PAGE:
In Pursuit of the Perfect Cornish Pasty

by Katie Richards

It’s probably fair to say that beyond English borders, our regional food doesn’t have the best reputation. But as an English girl who has lived in various parts of England and Wales for my whole life, not counting a brief flirtation with France in my early twenties, I am proud to say that English food is a great deal more than fish and chips.

First things first. You’ll only find a Cornish pasty in Cornwall. Now, while that might sound obvious enough, it took the Cornish Pasty Association a trip to the European Court in 2006 to gain this recognition. The story of the pasty, however, begins some 700 years earlier during the reign of Henry II when it was enjoyed by the wealthy and filled with exotic ingredients such as venison, eel and salmon. By the 18th and 19th centuries, the development of the mining industry in Cornwall meant that the pasty had become the food of the workers who required a nutritious and portable lunch to carry into the mine.

Cornish pasty. Photo by monkeymagic1975 via

Cornish pasty. Photo by monkeymagic1975 via

From the outside, granted, the Cornish pasty doesn’t look particularly appealing. But the buttery pastry shell in a half-moon shape with a characteristic crimped handle made of pastry gives way to a mouth-watering mixture of steak, potato, turnip and onion all seasoned with a liberal dash of pepper. While the crimped handle is today a handy means of eating your delicious pasty on the go, the handle was originally discarded due to the high levels of arsenic in tin mines several centuries ago. The thick pastry handle allowed miners to enjoy their hot meal and avoid being poisoned by the arsenic and tin on their hands as a result of a hard day’s work in the mine. Another traditional characteristic of the pasty which hasn’t lasted to the modern day is the savoury and sweet combination. One half of the pasty would be filled with the traditional steak mix while the other half contained a sweet apple pie-type filling as a welcome end to the miner’s hearty meal.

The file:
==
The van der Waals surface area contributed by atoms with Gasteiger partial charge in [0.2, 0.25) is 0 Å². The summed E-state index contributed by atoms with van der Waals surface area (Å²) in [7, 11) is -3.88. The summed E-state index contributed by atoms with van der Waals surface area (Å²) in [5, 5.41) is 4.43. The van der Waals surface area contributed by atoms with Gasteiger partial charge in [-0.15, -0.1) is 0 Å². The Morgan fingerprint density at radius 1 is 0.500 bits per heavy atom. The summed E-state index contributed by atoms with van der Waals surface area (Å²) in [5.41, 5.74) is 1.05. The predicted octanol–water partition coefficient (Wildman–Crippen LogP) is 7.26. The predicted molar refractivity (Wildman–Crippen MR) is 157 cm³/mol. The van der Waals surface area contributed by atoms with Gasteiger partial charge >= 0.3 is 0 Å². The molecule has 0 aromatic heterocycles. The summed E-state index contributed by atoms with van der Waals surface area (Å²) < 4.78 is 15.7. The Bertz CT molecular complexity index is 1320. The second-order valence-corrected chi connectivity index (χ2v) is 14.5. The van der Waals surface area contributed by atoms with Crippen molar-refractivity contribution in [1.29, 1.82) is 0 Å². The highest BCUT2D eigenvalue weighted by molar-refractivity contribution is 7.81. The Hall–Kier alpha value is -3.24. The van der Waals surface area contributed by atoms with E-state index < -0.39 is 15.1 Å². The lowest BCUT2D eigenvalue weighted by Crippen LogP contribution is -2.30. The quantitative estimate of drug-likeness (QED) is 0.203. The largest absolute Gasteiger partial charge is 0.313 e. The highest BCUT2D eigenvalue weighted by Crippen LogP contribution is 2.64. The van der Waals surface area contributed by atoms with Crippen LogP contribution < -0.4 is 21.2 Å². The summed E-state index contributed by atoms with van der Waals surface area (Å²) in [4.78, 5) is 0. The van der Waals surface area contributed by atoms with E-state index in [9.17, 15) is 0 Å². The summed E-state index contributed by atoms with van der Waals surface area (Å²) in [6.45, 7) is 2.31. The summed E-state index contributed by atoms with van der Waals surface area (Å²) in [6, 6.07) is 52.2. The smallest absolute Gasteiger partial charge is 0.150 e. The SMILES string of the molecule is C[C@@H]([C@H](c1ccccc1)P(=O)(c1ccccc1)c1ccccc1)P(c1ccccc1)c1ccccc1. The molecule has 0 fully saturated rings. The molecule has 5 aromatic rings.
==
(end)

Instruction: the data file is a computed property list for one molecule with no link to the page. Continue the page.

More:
Growing up with a large family in the south west meant I enjoyed frequent trips to the Cornish seaside and had numerous opportunities to sample the region’s famous dish. Today, if you take a walk along any beach, you’ll lose count of the families enjoying a pasty as part of their picnic lunch, the perfectly portable food reinvented for the modern day.

Mousehole harbor, Cornwall. Photo by Jomega via

Mousehole harbor, Cornwall. Photo by Jomega via

Life in Cornwall largely revolves around the coast and it’s probably for this reason that I can only eat my pasty outdoors, gazing at the sea.  I think it’s the combination of Cornwall’s rugged beauty and culinary heritage that makes this simple lunch a highlight of my time in Cornwall. You are probably looking for a recommendation of where to buy the most authentic pasty, but I’m afraid I can’t help. I always rely on those that are freshly baked by my great aunt in her kitchen in Camborne; unwrapping the greaseproof paper package tied with string is what keeps me returning to Cornwall year after year.

Katie Richards lives in Chester, England and loves to travel. She works for Sykes Cottages, the UK’s leading cottage holiday company, which allows her to indulge her love for travel in the UK and Ireland.

[Photography by monkeymagic1975 and Jomega via Flickr common license.]

Note: this article is brought to you in partnership with Sykes Cottages.